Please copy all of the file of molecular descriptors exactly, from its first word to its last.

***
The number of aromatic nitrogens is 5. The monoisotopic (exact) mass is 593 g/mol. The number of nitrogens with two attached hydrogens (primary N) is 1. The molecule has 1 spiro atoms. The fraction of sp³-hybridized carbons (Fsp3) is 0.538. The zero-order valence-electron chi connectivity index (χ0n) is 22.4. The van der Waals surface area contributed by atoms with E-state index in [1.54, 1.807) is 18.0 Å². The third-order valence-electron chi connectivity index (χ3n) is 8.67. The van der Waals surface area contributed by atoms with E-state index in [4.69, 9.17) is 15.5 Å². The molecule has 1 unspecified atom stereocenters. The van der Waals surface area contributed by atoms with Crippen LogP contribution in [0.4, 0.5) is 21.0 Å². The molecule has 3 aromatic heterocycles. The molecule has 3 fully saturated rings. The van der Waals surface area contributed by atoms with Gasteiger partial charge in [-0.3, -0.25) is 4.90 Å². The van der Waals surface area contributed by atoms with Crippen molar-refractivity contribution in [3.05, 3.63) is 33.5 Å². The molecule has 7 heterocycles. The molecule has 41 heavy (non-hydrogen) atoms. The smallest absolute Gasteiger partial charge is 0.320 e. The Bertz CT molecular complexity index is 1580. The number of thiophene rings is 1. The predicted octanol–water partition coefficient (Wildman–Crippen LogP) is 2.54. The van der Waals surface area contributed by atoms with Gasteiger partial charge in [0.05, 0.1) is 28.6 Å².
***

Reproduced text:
The number of aromatic nitrogens is 5. The monoisotopic (exact) mass is 593 g/mol. The number of nitrogens with two attached hydrogens (primary N) is 1. The molecule has 1 spiro atoms. The fraction of sp³-hybridized carbons (Fsp3) is 0.538. The zero-order valence-electron chi connectivity index (χ0n) is 22.4. The van der Waals surface area contributed by atoms with E-state index in [1.54, 1.807) is 18.0 Å². The third-order valence-electron chi connectivity index (χ3n) is 8.67. The van der Waals surface area contributed by atoms with E-state index in [4.69, 9.17) is 15.5 Å². The molecule has 1 unspecified atom stereocenters. The van der Waals surface area contributed by atoms with Crippen LogP contribution in [0.4, 0.5) is 21.0 Å². The molecule has 3 aromatic heterocycles. The molecule has 3 fully saturated rings. The van der Waals surface area contributed by atoms with Gasteiger partial charge in [-0.3, -0.25) is 4.90 Å². The van der Waals surface area contributed by atoms with Crippen molar-refractivity contribution in [3.05, 3.63) is 33.5 Å². The molecule has 7 heterocycles. The molecule has 41 heavy (non-hydrogen) atoms. The smallest absolute Gasteiger partial charge is 0.320 e. The Bertz CT molecular complexity index is 1580. The number of thiophene rings is 1. The predicted octanol–water partition coefficient (Wildman–Crippen LogP) is 2.54. The van der Waals surface area contributed by atoms with Gasteiger partial charge in [0.05, 0.1) is 28.6 Å².